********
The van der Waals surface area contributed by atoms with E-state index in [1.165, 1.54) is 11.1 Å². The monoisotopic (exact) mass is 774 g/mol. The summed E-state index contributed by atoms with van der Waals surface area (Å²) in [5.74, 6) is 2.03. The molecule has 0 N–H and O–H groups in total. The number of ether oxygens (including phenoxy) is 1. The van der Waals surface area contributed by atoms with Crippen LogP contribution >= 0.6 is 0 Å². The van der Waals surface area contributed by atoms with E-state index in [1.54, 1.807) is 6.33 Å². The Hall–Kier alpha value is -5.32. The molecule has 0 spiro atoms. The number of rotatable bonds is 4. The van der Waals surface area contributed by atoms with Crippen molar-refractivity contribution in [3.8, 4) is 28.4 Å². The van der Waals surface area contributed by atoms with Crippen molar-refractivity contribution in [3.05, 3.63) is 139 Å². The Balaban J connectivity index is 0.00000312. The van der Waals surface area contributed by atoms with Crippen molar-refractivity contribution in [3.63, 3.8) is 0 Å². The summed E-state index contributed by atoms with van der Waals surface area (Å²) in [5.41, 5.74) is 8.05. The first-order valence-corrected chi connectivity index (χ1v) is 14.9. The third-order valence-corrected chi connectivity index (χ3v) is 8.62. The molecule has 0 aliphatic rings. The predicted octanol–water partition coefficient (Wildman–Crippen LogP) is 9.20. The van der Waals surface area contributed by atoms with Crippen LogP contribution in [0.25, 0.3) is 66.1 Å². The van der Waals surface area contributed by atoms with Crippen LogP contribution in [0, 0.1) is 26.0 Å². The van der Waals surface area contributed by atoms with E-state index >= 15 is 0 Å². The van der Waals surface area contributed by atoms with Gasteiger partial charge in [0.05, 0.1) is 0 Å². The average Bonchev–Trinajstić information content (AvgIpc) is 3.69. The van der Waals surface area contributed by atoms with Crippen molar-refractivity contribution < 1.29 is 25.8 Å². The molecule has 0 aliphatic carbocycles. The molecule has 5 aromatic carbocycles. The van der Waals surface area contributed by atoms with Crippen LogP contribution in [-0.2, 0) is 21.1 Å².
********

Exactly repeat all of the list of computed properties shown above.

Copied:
The van der Waals surface area contributed by atoms with E-state index in [1.165, 1.54) is 11.1 Å². The monoisotopic (exact) mass is 774 g/mol. The summed E-state index contributed by atoms with van der Waals surface area (Å²) in [5.74, 6) is 2.03. The molecule has 0 N–H and O–H groups in total. The number of ether oxygens (including phenoxy) is 1. The van der Waals surface area contributed by atoms with Crippen LogP contribution >= 0.6 is 0 Å². The van der Waals surface area contributed by atoms with E-state index in [1.54, 1.807) is 6.33 Å². The Hall–Kier alpha value is -5.32. The molecule has 0 spiro atoms. The number of rotatable bonds is 4. The van der Waals surface area contributed by atoms with Crippen molar-refractivity contribution in [3.8, 4) is 28.4 Å². The van der Waals surface area contributed by atoms with Crippen molar-refractivity contribution in [3.05, 3.63) is 139 Å². The Balaban J connectivity index is 0.00000312. The van der Waals surface area contributed by atoms with Crippen molar-refractivity contribution in [3.63, 3.8) is 0 Å². The summed E-state index contributed by atoms with van der Waals surface area (Å²) in [5.41, 5.74) is 8.05. The first-order valence-corrected chi connectivity index (χ1v) is 14.9. The third-order valence-corrected chi connectivity index (χ3v) is 8.62. The molecule has 0 aliphatic rings. The predicted octanol–water partition coefficient (Wildman–Crippen LogP) is 9.20. The van der Waals surface area contributed by atoms with Crippen LogP contribution in [0.25, 0.3) is 66.1 Å². The van der Waals surface area contributed by atoms with Crippen LogP contribution in [0, 0.1) is 26.0 Å². The van der Waals surface area contributed by atoms with E-state index >= 15 is 0 Å². The van der Waals surface area contributed by atoms with Gasteiger partial charge in [0.05, 0.1) is 0 Å². The average Bonchev–Trinajstić information content (AvgIpc) is 3.69. The van der Waals surface area contributed by atoms with Crippen molar-refractivity contribution < 1.29 is 25.8 Å². The molecule has 0 aliphatic carbocycles. The molecule has 5 aromatic carbocycles. The van der Waals surface area contributed by atoms with Crippen LogP contribution in [-0.2, 0) is 21.1 Å².